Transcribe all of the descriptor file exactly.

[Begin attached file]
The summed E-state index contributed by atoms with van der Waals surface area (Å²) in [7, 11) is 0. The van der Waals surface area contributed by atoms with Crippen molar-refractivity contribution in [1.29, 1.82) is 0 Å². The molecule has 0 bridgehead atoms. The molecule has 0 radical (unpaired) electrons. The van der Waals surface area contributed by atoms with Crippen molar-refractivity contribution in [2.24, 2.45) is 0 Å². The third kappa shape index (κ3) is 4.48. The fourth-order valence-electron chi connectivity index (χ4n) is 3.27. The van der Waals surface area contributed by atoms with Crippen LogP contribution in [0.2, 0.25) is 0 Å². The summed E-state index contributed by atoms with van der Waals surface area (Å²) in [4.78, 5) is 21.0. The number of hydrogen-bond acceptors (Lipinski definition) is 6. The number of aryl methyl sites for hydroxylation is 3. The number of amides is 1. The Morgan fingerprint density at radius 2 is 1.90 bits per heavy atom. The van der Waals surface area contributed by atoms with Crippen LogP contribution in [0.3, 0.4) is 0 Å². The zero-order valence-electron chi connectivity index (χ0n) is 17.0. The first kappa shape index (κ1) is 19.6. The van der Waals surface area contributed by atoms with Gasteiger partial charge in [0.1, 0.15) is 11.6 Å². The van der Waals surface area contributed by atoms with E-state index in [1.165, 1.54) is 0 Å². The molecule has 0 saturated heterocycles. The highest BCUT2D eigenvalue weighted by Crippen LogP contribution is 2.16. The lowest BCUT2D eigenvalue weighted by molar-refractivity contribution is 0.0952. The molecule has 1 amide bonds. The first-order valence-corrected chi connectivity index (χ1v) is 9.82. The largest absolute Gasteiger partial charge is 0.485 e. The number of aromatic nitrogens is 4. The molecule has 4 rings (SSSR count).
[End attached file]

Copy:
The summed E-state index contributed by atoms with van der Waals surface area (Å²) in [7, 11) is 0. The van der Waals surface area contributed by atoms with Crippen molar-refractivity contribution in [1.29, 1.82) is 0 Å². The molecule has 0 bridgehead atoms. The molecule has 0 radical (unpaired) electrons. The van der Waals surface area contributed by atoms with Crippen molar-refractivity contribution in [2.24, 2.45) is 0 Å². The third kappa shape index (κ3) is 4.48. The fourth-order valence-electron chi connectivity index (χ4n) is 3.27. The van der Waals surface area contributed by atoms with Crippen LogP contribution in [0.2, 0.25) is 0 Å². The summed E-state index contributed by atoms with van der Waals surface area (Å²) in [4.78, 5) is 21.0. The number of hydrogen-bond acceptors (Lipinski definition) is 6. The number of aryl methyl sites for hydroxylation is 3. The number of amides is 1. The Morgan fingerprint density at radius 2 is 1.90 bits per heavy atom. The van der Waals surface area contributed by atoms with Crippen LogP contribution in [0.3, 0.4) is 0 Å². The zero-order valence-electron chi connectivity index (χ0n) is 17.0. The first kappa shape index (κ1) is 19.6. The van der Waals surface area contributed by atoms with Gasteiger partial charge in [0.1, 0.15) is 11.6 Å². The van der Waals surface area contributed by atoms with E-state index in [1.165, 1.54) is 0 Å². The molecule has 0 saturated heterocycles. The highest BCUT2D eigenvalue weighted by Crippen LogP contribution is 2.16. The lowest BCUT2D eigenvalue weighted by molar-refractivity contribution is 0.0952. The molecule has 1 amide bonds. The first-order valence-corrected chi connectivity index (χ1v) is 9.82. The largest absolute Gasteiger partial charge is 0.485 e. The number of aromatic nitrogens is 4. The molecule has 4 rings (SSSR count).